Starring Ti Lung, Chu Mu, Chiang Nan, Lan Wei-Lieh, Tin Ching, Wong Ching-Ho, Lee Man-Tai, Wang Kuang-Yu, Yue Fung, Kwok Chuk-Hing, Lau Kar-Wing, Wang Han-Chen, Hoh Gong, Li Min-Lang, Kong Ling
Directed by Chang Cheh & Pao Hsueh-Li
The Delightful Forest is another Shaw Brothers film based on the classic Chinese novel Outlaws of the Marsh (AKA The Water Margin). This time they’re focusing on Ti Lung’s Water Margin character Wu Song. The Delightful Forest adapts Chapters 27–31, the story of Wu Song’s imprisonment after killing his devious sister-in-law and her lover after they had fatally poisoned Wu Song’s brother. I also just found out that the tale of Wu Song’s brother was told by the Shaw Brothers many years earlier in the 1963 Huangmei opera film, The Amorous Lotus Pan (and again a few years later in 1982’s Tiger Killer). In any case… The Delightful Forest!
The film opens with Wu Song (Ti Lung) confronting his sister-in-law’s lover in a restaurant… you can’t argue with a film that opens with a restaurant fight. Wu Song exacts his revenge and is quickly captured without incident for this murder. Now wearing a cangue, he is escorted by two guards to the nearby prison. The prison chief’s son, Shi En, recognizes Wu Song as the martial hero he is, so he begins giving Wu Song preferential treatment. When confronted about it, Shi reveals that he wishes for Wu Song to help him in a sticky matter.
The Delightful Forest is a well-made, enjoyable film, but it’s one that is too slowly paced to be great. Just looking over that synopsis above, that probably covers the first 40 minutes or so right there. The film seems largely aimless and without a central driving force until the deal with Shi En, and even then it’s not all that driving or engaging on a story level. The film seems to adapt these chapters of the novel quite well, even using some dialogue lines almost word for word (such as the “pubic hair in the steamed buns” crack), but it felt oddly paced to me. Perhaps I’m just becoming an impatient action-hound, but I found myself somewhat bored and indifferent through some sections of The Delightful Forest.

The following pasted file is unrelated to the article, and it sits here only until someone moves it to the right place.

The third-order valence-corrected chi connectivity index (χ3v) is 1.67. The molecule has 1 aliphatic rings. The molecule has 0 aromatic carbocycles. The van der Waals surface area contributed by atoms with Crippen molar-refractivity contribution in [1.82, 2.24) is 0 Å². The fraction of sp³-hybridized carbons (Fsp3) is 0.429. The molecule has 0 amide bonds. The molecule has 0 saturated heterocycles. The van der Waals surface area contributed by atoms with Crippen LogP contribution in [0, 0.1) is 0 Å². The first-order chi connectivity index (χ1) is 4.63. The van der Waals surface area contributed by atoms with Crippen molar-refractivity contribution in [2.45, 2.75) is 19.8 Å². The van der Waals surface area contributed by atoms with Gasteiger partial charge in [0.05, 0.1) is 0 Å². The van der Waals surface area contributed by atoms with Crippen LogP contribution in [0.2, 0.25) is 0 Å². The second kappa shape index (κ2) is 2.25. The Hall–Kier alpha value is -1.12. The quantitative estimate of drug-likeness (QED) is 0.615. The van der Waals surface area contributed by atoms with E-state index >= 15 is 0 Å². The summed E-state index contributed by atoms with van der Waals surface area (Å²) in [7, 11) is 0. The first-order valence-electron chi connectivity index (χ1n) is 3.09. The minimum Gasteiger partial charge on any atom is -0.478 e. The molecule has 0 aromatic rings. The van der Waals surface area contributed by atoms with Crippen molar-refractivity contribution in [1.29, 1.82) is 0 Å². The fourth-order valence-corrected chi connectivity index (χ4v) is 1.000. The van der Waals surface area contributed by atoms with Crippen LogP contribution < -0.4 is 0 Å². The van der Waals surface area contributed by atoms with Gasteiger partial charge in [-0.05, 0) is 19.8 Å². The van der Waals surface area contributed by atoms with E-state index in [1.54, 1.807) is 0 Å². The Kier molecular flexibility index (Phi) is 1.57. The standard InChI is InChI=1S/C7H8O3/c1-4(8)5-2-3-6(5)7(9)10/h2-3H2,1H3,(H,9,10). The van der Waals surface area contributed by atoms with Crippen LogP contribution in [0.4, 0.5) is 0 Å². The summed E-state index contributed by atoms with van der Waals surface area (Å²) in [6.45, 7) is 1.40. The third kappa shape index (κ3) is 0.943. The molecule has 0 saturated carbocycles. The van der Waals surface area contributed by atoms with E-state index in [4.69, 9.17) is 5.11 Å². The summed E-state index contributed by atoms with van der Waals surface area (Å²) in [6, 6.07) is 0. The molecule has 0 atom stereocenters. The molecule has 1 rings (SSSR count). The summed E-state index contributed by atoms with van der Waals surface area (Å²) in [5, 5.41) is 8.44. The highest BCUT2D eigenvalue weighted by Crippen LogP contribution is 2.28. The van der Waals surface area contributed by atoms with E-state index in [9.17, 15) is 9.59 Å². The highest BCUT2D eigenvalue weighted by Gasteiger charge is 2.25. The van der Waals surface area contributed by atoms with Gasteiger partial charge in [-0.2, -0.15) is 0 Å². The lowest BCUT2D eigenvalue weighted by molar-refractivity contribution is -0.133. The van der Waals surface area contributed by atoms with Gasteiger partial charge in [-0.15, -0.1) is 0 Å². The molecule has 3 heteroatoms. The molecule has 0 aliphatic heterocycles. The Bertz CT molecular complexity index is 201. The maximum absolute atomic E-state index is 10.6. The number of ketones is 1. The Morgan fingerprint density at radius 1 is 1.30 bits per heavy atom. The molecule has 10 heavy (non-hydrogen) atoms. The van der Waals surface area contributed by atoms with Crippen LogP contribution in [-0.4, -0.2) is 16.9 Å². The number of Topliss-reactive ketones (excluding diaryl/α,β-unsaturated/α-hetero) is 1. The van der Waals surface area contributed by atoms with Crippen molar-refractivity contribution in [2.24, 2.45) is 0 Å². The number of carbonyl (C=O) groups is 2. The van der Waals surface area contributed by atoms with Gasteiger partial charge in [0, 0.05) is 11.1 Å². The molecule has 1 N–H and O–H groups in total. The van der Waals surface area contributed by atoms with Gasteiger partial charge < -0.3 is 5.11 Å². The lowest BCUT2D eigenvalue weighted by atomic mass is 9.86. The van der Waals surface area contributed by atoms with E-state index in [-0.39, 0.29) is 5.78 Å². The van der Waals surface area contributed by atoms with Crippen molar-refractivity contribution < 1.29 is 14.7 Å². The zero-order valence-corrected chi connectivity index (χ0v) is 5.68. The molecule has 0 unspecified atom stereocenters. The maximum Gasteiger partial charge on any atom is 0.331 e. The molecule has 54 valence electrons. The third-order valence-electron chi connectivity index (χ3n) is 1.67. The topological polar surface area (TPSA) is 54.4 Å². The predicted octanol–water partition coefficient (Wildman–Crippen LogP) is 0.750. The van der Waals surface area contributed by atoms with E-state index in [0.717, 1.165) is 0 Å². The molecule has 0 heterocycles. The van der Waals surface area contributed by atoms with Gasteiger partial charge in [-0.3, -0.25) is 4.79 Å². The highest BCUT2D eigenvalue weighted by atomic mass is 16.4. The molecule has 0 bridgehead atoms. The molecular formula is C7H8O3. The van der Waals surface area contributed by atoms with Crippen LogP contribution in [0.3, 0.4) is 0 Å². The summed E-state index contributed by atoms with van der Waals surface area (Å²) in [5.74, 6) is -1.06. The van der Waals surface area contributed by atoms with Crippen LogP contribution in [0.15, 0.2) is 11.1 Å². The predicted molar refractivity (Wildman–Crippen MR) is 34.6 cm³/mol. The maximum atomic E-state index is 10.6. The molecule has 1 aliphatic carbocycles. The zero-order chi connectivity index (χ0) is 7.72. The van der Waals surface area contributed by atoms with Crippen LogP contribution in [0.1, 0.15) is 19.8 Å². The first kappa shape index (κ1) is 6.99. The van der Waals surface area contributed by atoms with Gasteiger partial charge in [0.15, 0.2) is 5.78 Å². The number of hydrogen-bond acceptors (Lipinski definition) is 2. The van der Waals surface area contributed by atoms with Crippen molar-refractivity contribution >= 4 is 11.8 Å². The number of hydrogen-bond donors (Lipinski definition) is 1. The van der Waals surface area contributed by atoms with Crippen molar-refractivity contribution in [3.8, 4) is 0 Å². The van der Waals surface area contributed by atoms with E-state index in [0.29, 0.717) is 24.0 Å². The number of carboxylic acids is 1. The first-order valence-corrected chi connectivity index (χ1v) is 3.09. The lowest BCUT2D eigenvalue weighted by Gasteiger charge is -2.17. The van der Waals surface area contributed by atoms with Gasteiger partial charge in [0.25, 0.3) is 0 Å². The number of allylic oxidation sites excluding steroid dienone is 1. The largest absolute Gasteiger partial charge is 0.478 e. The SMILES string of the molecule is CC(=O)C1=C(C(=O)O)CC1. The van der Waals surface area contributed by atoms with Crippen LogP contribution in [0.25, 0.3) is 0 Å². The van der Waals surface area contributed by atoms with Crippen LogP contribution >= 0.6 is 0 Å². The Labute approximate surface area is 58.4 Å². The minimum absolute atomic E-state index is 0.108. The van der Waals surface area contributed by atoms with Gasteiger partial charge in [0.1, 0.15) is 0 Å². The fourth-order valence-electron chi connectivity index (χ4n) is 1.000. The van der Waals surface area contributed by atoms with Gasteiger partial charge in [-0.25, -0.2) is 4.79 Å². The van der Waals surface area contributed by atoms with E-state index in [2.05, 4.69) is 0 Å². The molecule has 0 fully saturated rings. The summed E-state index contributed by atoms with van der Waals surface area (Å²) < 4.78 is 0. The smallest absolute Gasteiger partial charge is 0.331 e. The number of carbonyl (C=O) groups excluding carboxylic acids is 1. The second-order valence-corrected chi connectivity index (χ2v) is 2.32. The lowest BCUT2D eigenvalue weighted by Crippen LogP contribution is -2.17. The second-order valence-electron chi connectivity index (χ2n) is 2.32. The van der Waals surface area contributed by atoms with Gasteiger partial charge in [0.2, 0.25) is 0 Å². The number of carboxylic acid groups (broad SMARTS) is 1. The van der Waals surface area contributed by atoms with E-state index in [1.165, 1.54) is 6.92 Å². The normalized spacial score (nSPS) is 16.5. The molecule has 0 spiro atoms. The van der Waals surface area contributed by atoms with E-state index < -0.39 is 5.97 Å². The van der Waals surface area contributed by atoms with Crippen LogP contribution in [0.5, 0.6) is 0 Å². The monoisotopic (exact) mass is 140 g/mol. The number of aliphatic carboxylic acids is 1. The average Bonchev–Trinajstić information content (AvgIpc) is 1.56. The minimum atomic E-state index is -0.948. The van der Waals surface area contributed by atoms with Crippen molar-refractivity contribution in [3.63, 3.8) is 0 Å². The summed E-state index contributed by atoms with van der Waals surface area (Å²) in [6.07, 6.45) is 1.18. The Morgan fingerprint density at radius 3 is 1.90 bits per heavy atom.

Held up against The Water Margin and Pursuit, I was somewhat disappointed in The Delightful Forest. It’s still a very entertaining, well-made film, though, and I imagine it’ll grow on me when I re-watch it. When a film has such a rousing finale as The Delightful Forest, it’s hard to criticize it too much. Ti Lung thoroughly owns the film with a commanding performance, both physically and in terms of charismatic acting charm. Definitely recommended to Shaw Brothers fans.
Next up in this chronological jaunt through the Shaw Brothers Martial Arts catalog: it’s Lin Fu-Ti’s The Imperial Swordsman, and I hear it’s pretty damn good! See ya then!